A Kiwi man performed a haka for Native Americans protesting against the proposed, and controversial, oil pipeline in North Dakota.

The New Zealander performed the Ngati Kahungunu haka Tika Tonu for the protesters - including Standing Rock Sioux tribespeople - at the Dakota Access Pipeline site in North Dakota.

As the haka is being performed, a man stands behind him holding the Tino rangatiratanga flag - the flag of Maori sovereignty.

The video was posted online as thousands of people, including Maori, joined a Facebook group to show support for those protesting the pipeline, which would cut through a sacred burial ground.


For months now, opponents of the US$3.8 billion pipeline - which is slated to move oil from North Dakota though South Dakota and Iowa to a shipping point in Illinois - have been camping near the confluence of the Missouri and Cannonball rivers.

They worry the project will disrupt cultural artefact's and hurt drinking water sources on the Standing Rock Sioux's nearby reservation and farther downstream because the pipeline will cross the Missouri River.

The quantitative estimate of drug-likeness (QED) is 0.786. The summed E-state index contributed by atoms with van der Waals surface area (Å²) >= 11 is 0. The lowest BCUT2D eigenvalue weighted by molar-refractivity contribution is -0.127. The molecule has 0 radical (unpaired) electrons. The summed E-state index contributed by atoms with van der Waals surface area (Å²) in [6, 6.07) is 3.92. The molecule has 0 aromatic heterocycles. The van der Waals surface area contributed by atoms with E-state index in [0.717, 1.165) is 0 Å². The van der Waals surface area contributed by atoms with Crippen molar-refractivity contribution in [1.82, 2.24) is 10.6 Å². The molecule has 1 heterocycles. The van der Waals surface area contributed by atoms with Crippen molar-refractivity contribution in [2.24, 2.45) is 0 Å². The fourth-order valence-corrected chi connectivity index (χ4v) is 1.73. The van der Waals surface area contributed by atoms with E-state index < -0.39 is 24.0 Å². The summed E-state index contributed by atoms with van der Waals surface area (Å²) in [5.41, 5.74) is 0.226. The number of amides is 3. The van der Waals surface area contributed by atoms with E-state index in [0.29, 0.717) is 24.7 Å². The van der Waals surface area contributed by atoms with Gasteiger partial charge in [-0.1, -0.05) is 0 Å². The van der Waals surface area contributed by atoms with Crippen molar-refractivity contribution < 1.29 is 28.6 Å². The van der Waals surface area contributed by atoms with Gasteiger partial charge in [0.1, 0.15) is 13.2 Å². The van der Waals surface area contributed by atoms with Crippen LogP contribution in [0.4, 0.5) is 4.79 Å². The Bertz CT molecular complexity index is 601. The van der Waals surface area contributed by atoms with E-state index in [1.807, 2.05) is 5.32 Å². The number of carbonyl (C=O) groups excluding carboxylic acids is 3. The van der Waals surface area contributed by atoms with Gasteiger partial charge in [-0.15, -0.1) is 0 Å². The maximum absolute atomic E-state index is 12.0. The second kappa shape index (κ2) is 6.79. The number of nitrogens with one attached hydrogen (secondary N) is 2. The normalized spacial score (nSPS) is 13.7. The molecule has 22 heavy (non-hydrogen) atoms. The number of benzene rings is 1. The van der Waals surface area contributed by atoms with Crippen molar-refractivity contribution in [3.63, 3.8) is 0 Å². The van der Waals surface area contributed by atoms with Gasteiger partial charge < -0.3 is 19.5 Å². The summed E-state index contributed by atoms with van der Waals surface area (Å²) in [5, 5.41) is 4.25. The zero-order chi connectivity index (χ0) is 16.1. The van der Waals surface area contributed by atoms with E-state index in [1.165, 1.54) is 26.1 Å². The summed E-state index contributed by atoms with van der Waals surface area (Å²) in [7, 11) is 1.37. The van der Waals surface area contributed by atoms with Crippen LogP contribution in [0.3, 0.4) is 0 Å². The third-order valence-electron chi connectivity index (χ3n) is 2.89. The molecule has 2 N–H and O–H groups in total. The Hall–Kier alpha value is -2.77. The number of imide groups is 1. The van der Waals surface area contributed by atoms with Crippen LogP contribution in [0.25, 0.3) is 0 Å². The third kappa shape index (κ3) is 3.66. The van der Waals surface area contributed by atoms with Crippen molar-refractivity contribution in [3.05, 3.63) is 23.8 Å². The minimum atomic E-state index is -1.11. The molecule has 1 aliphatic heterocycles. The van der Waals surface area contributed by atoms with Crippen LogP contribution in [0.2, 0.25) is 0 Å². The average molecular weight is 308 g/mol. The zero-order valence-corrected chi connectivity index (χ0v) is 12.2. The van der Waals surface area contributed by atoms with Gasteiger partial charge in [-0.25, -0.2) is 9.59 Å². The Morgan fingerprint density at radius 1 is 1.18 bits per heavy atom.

The Texas-based company building the pipeline, Energy Transfer Partners, insists the project is safe.

Protesters have been crowdsourcing to help fund their fight which has since topped a staggering US$1million.

The fund is among several cash streams that have provided at least US$3 million to help with legal costs, food and other supplies to those opposing the nearly 1930km pipeline.

The tribe is fighting the pipeline's permitting process in federal court.

However, it appears the pipeline has some top level support in the form of presidential candidate Donald Trump who owns stock in the company building the Dakota Access oil pipeline across the Midwest.

Trump's 2016 federal disclosure forms, filed in May, show he owned between $15,000 and $50,000 in stock in Texas-based Energy Transfer Partners.